# "Nice" basis for highest-weight irreducible module of a simple Lie algebra

Let $\mathfrak{g}$ be a simple complex Lie algebra, $\mathfrak{h}$ a Cartan subalgebra, $\Phi \subset \mathfrak{h}^*$ the associated root system, $\Sigma = \{\sigma_i : i\in I\}$ a basis of simple roots. Further, let $\lambda$ be a dominant weight (maybe even a fundamental weight if this simplifies anything), and let $V_\lambda$ be the irreducible $\mathfrak{g}$-module with heighest weight $\lambda$.

Vaguely stated, my question is:

Is there a "nice" basis for $V_\lambda$, which makes it algorithmically convenient to deal with?

Now I have to admit that I don't know exactly what I want of that basis, except at the very least that it has to be compatible with the weight decomposition (i.e., partitioned into sets of equal weight), that the action of $\mathfrak{g}$ on $V$ should be convenient to write (when $\mathfrak{g}$ itself is given a "nice" basis, see below), and that the symmetry of the Weyl group should be "as apparent as possible".

The standard construction of $V_\lambda$ as a quotient of the corresponding Verma module does not seem to give a nice basis (the Verma module itself is reasonably transparent, but when it comes to finding a basis for the quotient, while this is computable, I can't see how to do it in a nicely symmetric way).

However, for some particular $\lambda$, a nice basis is known:

If $\lambda$ is the highest root, corresponding to $V_\lambda$ being the adjoint representation, then this note by Meinolf Geck describes a basis for $V_\lambda = \mathfrak{g}$ which is due to Lusztig and earlier works of Chevalley and Tits (I don't fully understand how these contributions relate, but that doesn't really matter here). A Chevalley basis consists of elements $h_i$ for $i\in I$ (all having weight $0$) and $e_\alpha$ for $\alpha\in\Phi$ (having the corresponding weights). The adjoint action is given by $[h_i,h_j] = 0$ and $[h_i,e_\alpha] = (\alpha,\sigma_i^\vee)\, e_\alpha$ and $[e_{-\alpha},e_\alpha] = \sum_{i\in I} c_i h_i$ where $\alpha^\vee = \sum_{i\in I} c_i \sigma_i^\vee$ and lastly $[e_\alpha,e_\beta] = \pm (m+1) e_{\alpha+\beta}$ if $\alpha+\beta\in\Phi$ where $m = \max\{p\in\mathbb{N}: \beta-p\alpha\in\Phi\}$ — for some choice of signs (Geck explains how it can be made canonical). Further, the symmetry of the Weyl group is made apparent by the fact that for each $i\in I$ there is an automorphism taking $h_j$ to $h_j - (\sigma_i,\sigma_j^\vee)\, h_i$ and $e_\alpha$ to $\pm e_{s_i(\alpha)}$ (where $s_i(\alpha)$ is $\alpha-(\alpha,\sigma_i^\vee)\, \sigma_i$) — again for some choice of signs —, and these generate an extension of the Weyl group by an elementary abelian $2$-group.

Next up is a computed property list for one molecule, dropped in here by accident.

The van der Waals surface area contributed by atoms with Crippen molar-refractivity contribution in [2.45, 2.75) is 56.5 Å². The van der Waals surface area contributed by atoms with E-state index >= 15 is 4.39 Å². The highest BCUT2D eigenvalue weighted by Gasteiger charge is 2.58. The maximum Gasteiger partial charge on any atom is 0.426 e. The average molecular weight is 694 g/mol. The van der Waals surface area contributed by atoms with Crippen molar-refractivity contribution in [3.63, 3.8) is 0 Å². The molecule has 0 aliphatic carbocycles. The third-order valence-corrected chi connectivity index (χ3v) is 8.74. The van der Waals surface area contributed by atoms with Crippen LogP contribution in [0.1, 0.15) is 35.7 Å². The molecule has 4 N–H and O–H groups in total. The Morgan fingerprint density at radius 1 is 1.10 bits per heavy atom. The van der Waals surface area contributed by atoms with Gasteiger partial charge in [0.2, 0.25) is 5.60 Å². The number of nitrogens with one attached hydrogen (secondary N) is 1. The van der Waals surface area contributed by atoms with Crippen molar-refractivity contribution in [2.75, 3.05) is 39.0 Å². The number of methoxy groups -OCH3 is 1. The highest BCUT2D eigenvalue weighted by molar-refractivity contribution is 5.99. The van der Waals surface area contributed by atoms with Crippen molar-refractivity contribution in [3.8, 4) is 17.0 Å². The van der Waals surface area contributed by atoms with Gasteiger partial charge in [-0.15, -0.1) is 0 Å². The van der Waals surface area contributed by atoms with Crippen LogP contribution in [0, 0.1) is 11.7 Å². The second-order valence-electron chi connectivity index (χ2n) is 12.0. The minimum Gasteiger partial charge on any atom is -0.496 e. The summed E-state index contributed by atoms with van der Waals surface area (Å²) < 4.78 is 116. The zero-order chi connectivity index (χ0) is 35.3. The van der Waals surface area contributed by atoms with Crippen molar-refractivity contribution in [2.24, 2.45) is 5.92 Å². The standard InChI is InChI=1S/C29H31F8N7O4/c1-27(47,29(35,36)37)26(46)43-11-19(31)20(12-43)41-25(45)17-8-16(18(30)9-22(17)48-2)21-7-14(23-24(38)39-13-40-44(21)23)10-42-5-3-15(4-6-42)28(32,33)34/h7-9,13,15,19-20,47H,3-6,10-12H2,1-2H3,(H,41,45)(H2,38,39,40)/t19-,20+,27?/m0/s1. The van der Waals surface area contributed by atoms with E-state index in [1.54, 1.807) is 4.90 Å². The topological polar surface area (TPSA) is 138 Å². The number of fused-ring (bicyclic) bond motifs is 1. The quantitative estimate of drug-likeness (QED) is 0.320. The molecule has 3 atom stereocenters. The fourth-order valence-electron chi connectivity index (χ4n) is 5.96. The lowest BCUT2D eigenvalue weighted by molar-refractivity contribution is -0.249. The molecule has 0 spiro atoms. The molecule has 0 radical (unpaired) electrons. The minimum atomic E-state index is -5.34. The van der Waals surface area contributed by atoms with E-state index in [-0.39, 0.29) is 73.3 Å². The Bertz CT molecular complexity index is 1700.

In a related note, the same author provides a basis and construction for $V_\lambda$ when $\lambda$ is minuscule, which is very similar but even simpler.

So this suggests the question of what can be said for arbitrary $\lambda$. I suppose that nothing quite so canonical or explicit is known, but maybe if we lower the bar to "nice and algorithmically convenient", something can be said? (Certainly multiple weights are problematic; but after all, tensor powers of representations with a "nice" basis themselves have a "nice" basis, so not all hope is lost.)

I am not an expert, but it seems that Geck's constructions specialize the Lusztig-Kashiwara "canonical" or "crystal" bases of highest weight modules. These also have a Littelmann "path model", related to the earlier Hodge-Young "standard monomial" bases (for SL$_n$).